the pacifist and anarchist tradition
Formely published by the PPU now also available as pdf document.
1. pacifism, pacificism and anti-militarism
2. sectarian origins of pacifism
3. pacificism and the peace movement
5. conscription and the nation state
6. the co formula
7. anarchism as a social movement
8. anarchism as a tradition of political thought
9. society and the state
10. the anarchist view of the state
11. the anarchist view of the nation and of nationalism
12. anarchism and violence
13. convergence of pacifism and anarchism







From the 16th century onwards, it is also possible to trace the development of the broader pacificist tradition which focuses on changing modes of statecraft in order to reduce or eliminate war. Erasmus (1466-1536), although a theologian who accepted 'the just war' doctrine, roundly condemned war on humanitarian rather than religious grounds. In the 17th and 18th centuries this line of thought led to a series of proposals to establish permanent peace between states though some form of international organisation: the 'peace plans' of Cruce (1623), Penn (1693), Saint-Pierre (1713), Bentham (1789), and Kant (1795). The motivation of the last two was clearly secular and rationalistic, expressing the conviction shared by many philosophers of the Enlightenment that war was irrational and contradicted the ideal of human brotherhood.
Mainly through the efforts of individual Quakers, an organised peace movement came into being on both sides of the Atlantic immediately after the Napoleonic Wars. Its main thrust is indicated in the aims of the American Peace Society: 'to increase and promote the practice already begun of submitting national differences to amicable discussion and arbitration, and...of settling all national controversies by an appeal to reason...This shall be done by a Congress of Nations...Then wars will cease.' (9) Throughout its chequered course, although it has usually had a radical wing and pacifists have played a prominent part in it, the peace movement has been predominantly moderate and liberal in character. It has accepted the nation-state system but sought to make it more rational. In the 19th century its liberal character was strengthened by association with the Manchester School, represented by Cobden and Bright, which held that the solution to the problem of war lay through the promotion of free trade between nations. In the 20th century the pacificism of the peace movement has contributed to the thinking that led to the League of Nations and the United Nations, the Kellogg-Briand Pact of 1928 outlawing war, and efforts to promote disarmament.



In one sense pacificism provides an alternative to the more uncomfortable pacifism that demands personal witness against war. After heresy hunting had abated with the growth of religious toleration, pacifism certainly became a more difficult stance to maintain as the concept of the nation-state developed. In the era of state-building from the Reformation to the French Revolution, as distinct from the era of the nation-state, wars were fought mainly by professional armies, often largely composed of mercenaries. There was no universal conscription for military service. Instead, there was the militia system under which able-bodied men could be mustered for military training and operations, usually on a local basis and for limited periods. At the same time, legal privilege for various groups and estates was a feature of political systems. In this situation, governments tended to deal with their pacifist subjects in an ad hoc way, applying the notion of legal privilege. In some instances, as in Rhode Island in 1673, all whose conscience forbade them to bear arms were exempted from militia service. In other instances, exemption was given to specified sects, a procedure adopted by the Empress Catherine in 1776 as an inducement to Mennonites to settle in Russia. Sometimes exemption was granted in return for payment of a military tax, or a pacifist called up for militia service was permitted to provide a hired substitute. More commonly, failure to perform the required military duties attracted a fine, and failure to pay led to sequestration of property in lieu or a short jail sentence.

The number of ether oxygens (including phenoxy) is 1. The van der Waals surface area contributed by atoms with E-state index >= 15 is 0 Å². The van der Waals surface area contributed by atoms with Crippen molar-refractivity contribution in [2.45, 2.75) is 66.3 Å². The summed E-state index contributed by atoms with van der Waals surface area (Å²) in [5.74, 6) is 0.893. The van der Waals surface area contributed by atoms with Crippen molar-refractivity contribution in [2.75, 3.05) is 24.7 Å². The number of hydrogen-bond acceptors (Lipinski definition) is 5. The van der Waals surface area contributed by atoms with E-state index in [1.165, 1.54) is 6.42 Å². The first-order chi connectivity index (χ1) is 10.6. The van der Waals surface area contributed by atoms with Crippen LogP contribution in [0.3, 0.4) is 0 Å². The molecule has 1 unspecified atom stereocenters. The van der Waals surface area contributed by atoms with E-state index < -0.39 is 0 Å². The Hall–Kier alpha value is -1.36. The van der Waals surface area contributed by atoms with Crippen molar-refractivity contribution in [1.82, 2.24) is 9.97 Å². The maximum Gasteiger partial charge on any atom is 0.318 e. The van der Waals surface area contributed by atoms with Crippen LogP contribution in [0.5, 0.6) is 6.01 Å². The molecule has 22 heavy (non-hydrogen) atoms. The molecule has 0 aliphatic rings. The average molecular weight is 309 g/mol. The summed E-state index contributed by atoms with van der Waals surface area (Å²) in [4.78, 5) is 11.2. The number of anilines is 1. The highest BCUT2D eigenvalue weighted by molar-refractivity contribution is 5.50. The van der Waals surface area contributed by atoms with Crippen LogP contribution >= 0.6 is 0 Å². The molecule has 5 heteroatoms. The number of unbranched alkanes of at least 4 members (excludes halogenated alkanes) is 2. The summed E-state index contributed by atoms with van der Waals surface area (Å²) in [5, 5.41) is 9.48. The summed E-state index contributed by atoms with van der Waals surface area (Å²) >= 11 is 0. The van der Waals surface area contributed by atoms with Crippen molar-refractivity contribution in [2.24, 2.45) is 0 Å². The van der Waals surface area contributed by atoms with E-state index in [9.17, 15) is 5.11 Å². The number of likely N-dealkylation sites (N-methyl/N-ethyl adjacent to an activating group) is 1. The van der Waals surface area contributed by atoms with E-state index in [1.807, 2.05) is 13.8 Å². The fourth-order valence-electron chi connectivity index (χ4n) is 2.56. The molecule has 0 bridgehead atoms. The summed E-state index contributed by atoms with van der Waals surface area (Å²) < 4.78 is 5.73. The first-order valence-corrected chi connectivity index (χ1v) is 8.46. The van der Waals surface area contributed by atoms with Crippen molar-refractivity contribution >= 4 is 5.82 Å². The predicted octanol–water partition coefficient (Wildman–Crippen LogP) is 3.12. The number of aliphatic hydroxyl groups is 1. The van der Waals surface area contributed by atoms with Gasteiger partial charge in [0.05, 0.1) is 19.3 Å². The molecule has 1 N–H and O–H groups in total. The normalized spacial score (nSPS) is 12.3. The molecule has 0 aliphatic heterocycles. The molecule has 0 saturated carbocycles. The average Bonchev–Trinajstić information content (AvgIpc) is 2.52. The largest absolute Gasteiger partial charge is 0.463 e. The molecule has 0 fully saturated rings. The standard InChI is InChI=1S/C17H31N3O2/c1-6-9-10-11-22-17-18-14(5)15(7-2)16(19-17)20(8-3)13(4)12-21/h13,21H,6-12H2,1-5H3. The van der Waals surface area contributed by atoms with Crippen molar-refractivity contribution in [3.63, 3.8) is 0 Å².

All this began to change when the state came to be seen as based on the nation. Subjects were transformed into citizens, all equal before the law, members of a single national community sharing in its beliefs and burdens. One consequence was the introduction of compulsory military service for all adult males, usually in time of peace as well as war. Bayonets were thrust into the hands of citizens often before they were given the ballot. Service in defence of the nation came to be seen as a sacred civic duty and was sometimes linked to the definition of citizenship. Revolutionary France, 'the first nation in arms', paved the way in 1793. Prussia followed suit in 1808. Since then compulsory military service has become the norm throughout the world. In 1966, only 7 of 140 states did not impose it. (10)
Conscription laws, when first introduced, usually made no provision for exempting pacifists. Those refusing military service were treated as deserters, imprisoned and sometimes shot. When conscription was introduced in Russia in 1874, the exemption granted to Mennonites 'in perpetuity' was withdrawn, leading thousands to emigrate to the USA. In 1875 the Government relented and allowed them to serve in hospitals as an alternative, but the concession applied to no other sect. When in 1895 some 10,000 Doukhobors announced their refusal to bear arms, they were severely dealt with. Tolstoy then publicised their plight and funds were raised to enable the sect to emigrate to Canada. (11)


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